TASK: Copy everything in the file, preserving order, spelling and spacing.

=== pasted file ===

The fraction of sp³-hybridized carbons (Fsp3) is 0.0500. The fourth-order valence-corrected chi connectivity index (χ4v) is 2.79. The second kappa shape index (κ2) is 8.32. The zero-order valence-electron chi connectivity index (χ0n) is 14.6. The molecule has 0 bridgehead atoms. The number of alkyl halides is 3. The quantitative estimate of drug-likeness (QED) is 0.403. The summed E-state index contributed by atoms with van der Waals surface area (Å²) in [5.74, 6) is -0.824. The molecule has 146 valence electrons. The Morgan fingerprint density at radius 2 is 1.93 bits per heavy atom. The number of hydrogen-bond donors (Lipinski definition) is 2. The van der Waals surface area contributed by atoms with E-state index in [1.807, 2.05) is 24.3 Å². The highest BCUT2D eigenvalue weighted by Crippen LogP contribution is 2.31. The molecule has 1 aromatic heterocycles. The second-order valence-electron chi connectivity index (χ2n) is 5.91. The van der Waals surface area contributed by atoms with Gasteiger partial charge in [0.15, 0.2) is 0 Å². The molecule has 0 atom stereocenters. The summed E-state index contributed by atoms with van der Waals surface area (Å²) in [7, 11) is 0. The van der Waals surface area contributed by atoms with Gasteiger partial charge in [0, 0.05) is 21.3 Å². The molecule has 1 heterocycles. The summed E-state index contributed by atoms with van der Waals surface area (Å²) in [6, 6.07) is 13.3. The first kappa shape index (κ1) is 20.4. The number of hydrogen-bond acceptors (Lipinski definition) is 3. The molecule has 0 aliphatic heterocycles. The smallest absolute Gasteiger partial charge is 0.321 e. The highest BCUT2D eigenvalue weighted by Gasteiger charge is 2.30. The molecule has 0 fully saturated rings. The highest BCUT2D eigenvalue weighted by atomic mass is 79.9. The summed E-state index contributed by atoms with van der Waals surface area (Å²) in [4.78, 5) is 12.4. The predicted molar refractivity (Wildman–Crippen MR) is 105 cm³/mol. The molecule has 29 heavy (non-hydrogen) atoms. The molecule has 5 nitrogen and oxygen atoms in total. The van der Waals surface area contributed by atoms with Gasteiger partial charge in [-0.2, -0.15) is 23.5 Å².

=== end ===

The fraction of sp³-hybridized carbons (Fsp3) is 0.0500. The fourth-order valence-corrected chi connectivity index (χ4v) is 2.79. The second kappa shape index (κ2) is 8.32. The zero-order valence-electron chi connectivity index (χ0n) is 14.6. The molecule has 0 bridgehead atoms. The number of alkyl halides is 3. The quantitative estimate of drug-likeness (QED) is 0.403. The summed E-state index contributed by atoms with van der Waals surface area (Å²) in [5.74, 6) is -0.824. The molecule has 146 valence electrons. The Morgan fingerprint density at radius 2 is 1.93 bits per heavy atom. The number of hydrogen-bond donors (Lipinski definition) is 2. The van der Waals surface area contributed by atoms with E-state index in [1.807, 2.05) is 24.3 Å². The highest BCUT2D eigenvalue weighted by Crippen LogP contribution is 2.31. The molecule has 1 aromatic heterocycles. The second-order valence-electron chi connectivity index (χ2n) is 5.91. The van der Waals surface area contributed by atoms with Gasteiger partial charge in [0.15, 0.2) is 0 Å². The molecule has 0 atom stereocenters. The summed E-state index contributed by atoms with van der Waals surface area (Å²) in [7, 11) is 0. The van der Waals surface area contributed by atoms with Gasteiger partial charge in [0, 0.05) is 21.3 Å². The molecule has 1 heterocycles. The summed E-state index contributed by atoms with van der Waals surface area (Å²) in [6, 6.07) is 13.3. The first kappa shape index (κ1) is 20.4. The number of hydrogen-bond acceptors (Lipinski definition) is 3. The molecule has 0 aliphatic heterocycles. The smallest absolute Gasteiger partial charge is 0.321 e. The highest BCUT2D eigenvalue weighted by Gasteiger charge is 2.30. The molecule has 0 fully saturated rings. The highest BCUT2D eigenvalue weighted by atomic mass is 79.9. The summed E-state index contributed by atoms with van der Waals surface area (Å²) in [4.78, 5) is 12.4. The predicted molar refractivity (Wildman–Crippen MR) is 105 cm³/mol. The molecule has 29 heavy (non-hydrogen) atoms. The molecule has 5 nitrogen and oxygen atoms in total. The van der Waals surface area contributed by atoms with Gasteiger partial charge in [-0.2, -0.15) is 23.5 Å².